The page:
VA finalizes new abortion rule for all states

The Department of Veterans Affairs will provide abortions and counseling to veterans, in cases of rape, incest, or when the health of the woman is at risk.

  • The IRS is getting pushback on its return-to-office plans, both for going too far, and not far enough. Rep. Ron Estes (R-Kan.), a member of the House Ways and Means Committee, said the IRS should do more than bring employees back to the office 50% of the time. He said his office got three times more IRS complaints from constituents last year than it did in 2019. Estes said increased telework is to blame for lower customer service. Doreen Greenwald is the national president of the National Treasury Employees Union. She said teleworking IRS employees are just as productive and more likely to keep working for the agency. “Telework works, and I believe telework is here to stay,” Greenwald said.
  • Funding for IT modernization at one agency is slated to get a boost. The Department of Housing and Urban Development could see an increase in its IT modernization fund this year. House and Senate appropriations committee lawmakers approved $383 million as a part of the minibus set of bills announced on Sunday. The lawmakers allocated more than $8 million above what the agency received in 2023. Included in the congressional bill is $11.8 million dollars for HUD's move to zero trust, which is $6 million less than HUD requested. Lawmakers also approved HUD's proposal to reorganize its CIO's office.
  • Agencies grappled with a record number of Freedom of Information Act requests last year. The Justice Department reported that agencies received more than 1.1 million FOIA requests in fiscal 2023, a 30% increase over 2022. Agencies also processed a record 1.12 million requests in fiscal 2023. FOIA offices across government have struggled in recent years with soaring records request backlogs. DoJ’s Office of Information Policy said agencies will soon release more details on their efforts to reduce backlogs, as part of their 2023 chief FOIA officer reports.
  • The Army wants to hear from soldiers and their families as it launches its annual tenant satisfaction survey to gather feedback about their housing experiences. More than 100,000 tenants in Army privatized, government-owned and government-leased housing have been asked to participate in the survey. This effort will help the service to improve housing quality and resident services. The survey is confidential and voluntary. Responses are due by April 18. Tenants who didn’t receive the survey email are encouraged to contact their local housing office for further assistance.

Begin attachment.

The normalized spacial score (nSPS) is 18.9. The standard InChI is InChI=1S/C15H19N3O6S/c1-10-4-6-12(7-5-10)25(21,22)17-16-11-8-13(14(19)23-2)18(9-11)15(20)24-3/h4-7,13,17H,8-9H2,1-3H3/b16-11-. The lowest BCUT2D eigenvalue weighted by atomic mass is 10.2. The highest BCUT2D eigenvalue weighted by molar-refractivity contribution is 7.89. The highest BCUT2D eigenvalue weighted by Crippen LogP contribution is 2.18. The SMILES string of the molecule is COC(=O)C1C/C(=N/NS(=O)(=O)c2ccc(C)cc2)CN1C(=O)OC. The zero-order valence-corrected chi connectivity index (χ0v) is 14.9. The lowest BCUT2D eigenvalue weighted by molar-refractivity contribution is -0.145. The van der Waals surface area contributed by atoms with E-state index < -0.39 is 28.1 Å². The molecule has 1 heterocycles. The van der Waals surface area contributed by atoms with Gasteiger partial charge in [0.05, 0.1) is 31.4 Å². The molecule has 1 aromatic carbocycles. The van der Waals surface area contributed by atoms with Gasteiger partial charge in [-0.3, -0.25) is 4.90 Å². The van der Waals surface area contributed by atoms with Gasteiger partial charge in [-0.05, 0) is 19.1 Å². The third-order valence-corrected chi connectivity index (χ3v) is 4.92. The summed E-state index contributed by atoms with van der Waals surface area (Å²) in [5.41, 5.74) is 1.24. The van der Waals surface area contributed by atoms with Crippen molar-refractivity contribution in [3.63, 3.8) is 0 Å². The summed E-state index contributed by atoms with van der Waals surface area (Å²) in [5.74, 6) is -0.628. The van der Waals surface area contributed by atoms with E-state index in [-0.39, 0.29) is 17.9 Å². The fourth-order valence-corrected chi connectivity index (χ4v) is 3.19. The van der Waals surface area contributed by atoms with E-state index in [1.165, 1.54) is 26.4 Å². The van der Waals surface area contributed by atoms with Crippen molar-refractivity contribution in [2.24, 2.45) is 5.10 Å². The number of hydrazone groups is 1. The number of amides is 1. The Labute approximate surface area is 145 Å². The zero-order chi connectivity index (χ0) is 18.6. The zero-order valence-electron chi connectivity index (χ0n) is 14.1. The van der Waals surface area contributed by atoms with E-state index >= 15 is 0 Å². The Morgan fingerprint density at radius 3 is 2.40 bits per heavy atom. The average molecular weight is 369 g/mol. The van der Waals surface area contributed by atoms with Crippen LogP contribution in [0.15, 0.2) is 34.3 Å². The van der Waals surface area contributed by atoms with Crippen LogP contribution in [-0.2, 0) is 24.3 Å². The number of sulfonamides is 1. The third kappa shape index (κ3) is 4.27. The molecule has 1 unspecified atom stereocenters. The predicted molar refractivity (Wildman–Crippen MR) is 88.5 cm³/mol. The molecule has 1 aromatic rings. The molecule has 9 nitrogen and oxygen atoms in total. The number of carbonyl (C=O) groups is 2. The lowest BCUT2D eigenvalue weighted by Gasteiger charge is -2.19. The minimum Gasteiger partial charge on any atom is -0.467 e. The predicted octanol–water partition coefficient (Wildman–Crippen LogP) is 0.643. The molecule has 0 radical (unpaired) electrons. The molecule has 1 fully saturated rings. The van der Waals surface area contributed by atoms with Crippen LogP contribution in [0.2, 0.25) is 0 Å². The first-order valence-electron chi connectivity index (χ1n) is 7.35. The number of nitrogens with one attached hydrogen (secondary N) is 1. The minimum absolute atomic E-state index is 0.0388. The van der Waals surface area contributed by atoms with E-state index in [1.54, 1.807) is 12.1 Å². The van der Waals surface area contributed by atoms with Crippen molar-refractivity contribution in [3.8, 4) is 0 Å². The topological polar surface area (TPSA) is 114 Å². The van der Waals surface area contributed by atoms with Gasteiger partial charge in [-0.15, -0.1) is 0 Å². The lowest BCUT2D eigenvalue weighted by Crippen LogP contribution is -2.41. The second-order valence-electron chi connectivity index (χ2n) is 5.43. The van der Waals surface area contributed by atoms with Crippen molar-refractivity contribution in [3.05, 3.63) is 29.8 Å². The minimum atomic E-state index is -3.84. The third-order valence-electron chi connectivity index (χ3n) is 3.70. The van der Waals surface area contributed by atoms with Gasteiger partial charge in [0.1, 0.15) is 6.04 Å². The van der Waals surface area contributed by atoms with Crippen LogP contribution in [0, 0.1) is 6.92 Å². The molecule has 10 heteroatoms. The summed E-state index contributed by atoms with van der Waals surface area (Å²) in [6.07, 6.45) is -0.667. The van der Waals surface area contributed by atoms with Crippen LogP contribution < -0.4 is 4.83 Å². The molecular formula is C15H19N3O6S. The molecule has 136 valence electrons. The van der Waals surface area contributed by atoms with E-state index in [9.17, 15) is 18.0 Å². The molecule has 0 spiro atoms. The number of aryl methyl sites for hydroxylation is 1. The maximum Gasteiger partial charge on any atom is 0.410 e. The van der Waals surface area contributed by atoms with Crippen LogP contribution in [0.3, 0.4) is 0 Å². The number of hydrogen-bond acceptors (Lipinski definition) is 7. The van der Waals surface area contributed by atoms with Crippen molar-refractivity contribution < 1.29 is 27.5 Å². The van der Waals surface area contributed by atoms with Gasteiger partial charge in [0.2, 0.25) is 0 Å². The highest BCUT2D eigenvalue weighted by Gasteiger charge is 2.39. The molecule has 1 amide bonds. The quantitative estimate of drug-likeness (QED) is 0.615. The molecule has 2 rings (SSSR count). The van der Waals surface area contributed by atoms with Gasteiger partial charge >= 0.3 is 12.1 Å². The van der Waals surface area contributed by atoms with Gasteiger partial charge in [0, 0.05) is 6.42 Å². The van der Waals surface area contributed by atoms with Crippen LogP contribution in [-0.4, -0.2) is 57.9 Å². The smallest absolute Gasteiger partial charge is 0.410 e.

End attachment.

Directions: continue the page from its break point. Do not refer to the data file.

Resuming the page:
• The Cybersecurity and Infrastructure Security Agency said hackers are still targeting a widely used virtual private network service. In a new warning, CISA said groups are continuing to exploit multiple critical vulnerabilities in Ivanti products. The agency warned that hackers can trick Ivanti’s internal tools to evade detection. Federal agencies have already been directed to remove Ivanti devices from their networks and rebuild them before continuing to use them.
  • The FBI, the U.S. Marshals Service, the Drug Enforcement Administration, the U.S. Attorney's Office, and the Bureau of Prisons are facing cuts to a key budget line item in 2024. The House and Senate appropriations committee approved $19.1 billion for salaries and expenses for all but the Bureau of Prisons. That would be $1.4 billion less than the President requested. The Bureau of Prisons is slated to receive $8.4 billion for salaries and expenses, about $250 million less than it requested.
  • The Defense Department’s internal watchdog is looking into the Navy’s efforts to prevent and respond to suicides and suicide attempts. As directed by the fiscal 2023 National Defense Authorization Act, the goal of this evaluation is to determine whether the Navy effectively addresses incidents related to suicide and suicide attempts among sailors assigned to sea duty and shore duty. The office of inspector general will also evaluate the office of the under secretary of Defense for personnel and readiness and the Defense Health Agency. Site visits will include Norfolk Naval Air Station in Virginia and Naval Base San Diego in California.
  • The Department of Veterans Affairs will provide abortions and counseling to veterans, in cases of rape, incest, or when the health of the woman is at risk. The VA said its newly finalized rule applies even in states that have limited access to abortion. The VA issued an interim final rule in September 2022, after the Supreme Court overturned its ruling in Roe v. Wade.

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